3. Ergodicity Properties, Nonlinear Function Synthesizing

The main problem in applications of stochastic processes is the estimation of various statistical parameters in terms of real and imaginary parts. It is clear that the basic Equation (1) contains two mathematical terms, the first one is

which its ergodicity of mean and variance has been proven in [1]. The second term is, where and, therefore if has an ergodic properties and both and have ergodicity properties too. In other words, Equation1 under certain conditions has ergodicity properties. Now it is clear, that the main problem is to synthesize and under the limitation of Equation (10). The total power spectrum can be divided as follows

where and are the power spectrum of real and imaginary parts respectively. Therefore, we can assume

(18)

Both strategies on imaginary and real parts are like each other. Equation (18) can be simplified as

(19)

and

(20)

(21)

If and t has a Gaussian distribution

(22)

Now we propose a computational method to generate a proper function of, set where we select as large as possible, considering small positive value for, we have

for

while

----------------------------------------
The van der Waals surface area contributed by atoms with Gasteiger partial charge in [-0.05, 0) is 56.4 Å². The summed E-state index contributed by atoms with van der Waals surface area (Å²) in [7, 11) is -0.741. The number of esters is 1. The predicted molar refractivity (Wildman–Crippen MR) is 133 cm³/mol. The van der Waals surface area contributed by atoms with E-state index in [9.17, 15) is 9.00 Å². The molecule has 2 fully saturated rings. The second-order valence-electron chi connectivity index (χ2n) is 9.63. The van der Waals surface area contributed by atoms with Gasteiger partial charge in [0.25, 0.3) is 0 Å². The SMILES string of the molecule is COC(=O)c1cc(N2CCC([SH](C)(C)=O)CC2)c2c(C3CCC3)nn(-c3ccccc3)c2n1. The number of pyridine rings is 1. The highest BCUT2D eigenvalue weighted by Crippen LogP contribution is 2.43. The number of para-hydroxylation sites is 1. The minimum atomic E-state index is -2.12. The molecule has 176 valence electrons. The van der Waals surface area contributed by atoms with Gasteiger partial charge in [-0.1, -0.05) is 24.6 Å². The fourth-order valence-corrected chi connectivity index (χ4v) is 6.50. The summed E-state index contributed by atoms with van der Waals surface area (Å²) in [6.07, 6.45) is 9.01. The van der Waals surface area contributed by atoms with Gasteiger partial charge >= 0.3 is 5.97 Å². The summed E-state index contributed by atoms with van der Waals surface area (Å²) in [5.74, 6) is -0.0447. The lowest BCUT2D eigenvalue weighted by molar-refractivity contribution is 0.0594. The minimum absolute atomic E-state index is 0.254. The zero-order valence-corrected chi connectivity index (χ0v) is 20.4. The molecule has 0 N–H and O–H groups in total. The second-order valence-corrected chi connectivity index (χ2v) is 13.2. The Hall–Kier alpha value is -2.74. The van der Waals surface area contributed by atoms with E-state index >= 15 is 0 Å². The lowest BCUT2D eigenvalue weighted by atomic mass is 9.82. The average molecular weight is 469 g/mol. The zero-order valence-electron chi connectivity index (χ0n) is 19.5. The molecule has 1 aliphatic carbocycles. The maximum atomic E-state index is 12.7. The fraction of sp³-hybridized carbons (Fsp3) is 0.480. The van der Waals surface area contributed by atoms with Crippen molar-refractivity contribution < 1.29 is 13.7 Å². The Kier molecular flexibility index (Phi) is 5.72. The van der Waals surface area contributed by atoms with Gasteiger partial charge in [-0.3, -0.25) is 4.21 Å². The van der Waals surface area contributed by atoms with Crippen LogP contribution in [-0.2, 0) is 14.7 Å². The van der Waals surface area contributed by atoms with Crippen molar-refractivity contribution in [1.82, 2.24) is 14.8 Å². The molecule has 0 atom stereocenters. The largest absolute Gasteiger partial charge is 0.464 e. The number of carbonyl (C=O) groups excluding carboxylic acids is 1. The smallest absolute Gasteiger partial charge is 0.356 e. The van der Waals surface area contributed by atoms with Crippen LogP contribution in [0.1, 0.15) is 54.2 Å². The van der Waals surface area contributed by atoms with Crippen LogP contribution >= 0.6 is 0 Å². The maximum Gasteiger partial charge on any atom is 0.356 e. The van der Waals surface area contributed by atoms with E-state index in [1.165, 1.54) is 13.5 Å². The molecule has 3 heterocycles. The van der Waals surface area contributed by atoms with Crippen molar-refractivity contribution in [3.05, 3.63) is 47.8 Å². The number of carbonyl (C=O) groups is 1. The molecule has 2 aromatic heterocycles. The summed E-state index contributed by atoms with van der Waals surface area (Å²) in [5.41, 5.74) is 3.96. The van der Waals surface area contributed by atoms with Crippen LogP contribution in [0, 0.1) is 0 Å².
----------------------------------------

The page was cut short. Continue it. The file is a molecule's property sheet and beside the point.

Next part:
if

end

end

end

Where is a large number which, Figure 1 shows nonlinear function synthesizing to generate uniform PDF in [–0.5, 0.5] interval. It is clear that generated function guarantees the Equations (20) and (21).

4. Some Examples of Generating Asymmetric and PDF with Desired PSD

4.1. One Dimensional Real Signal

Consider the representation of a WSS Rayleigh random process with the variance of, mean given by

, and a given continuous PSD. To represent and generate this process we need determining a nonlinear transform function to convert Gaussian distribution of to Rayleigh PDF, the PDFs of the amplitude and frequency can be calculated after the first approximation of desired PSD. Figure 2 shows a nonlinear transform function to convert Gaussian with shaped spectrum to Rayleigh one. Figure 3 depicts the Rayleigh PDF, the blue curve in Figure 4 shows the first approximated power spectral density and the red dashed line shows desired spectrum. We define the following error function

(23)

This error function can be decreased by the use of sinusoidal terms

(24)

where

and

(25)

Therefore, the frequency PDF can be calculated as the following relation

(26)

also

(27)

The average of 10,000 realizations of a periodogram along with the true PSD (indicated by the black curve) is shown in Figure 4. It is interesting to note that the generated PDF has less accuracy than what is calculated before adding sinusoidal term and it is depicted in Figure 5. First approximation play an important role in having a more accurate results.

4.2. Two Dimensional Complex Signal

Consider the WSS complex signal with ar-

Figure 1. Proper nonlinear transform function, and.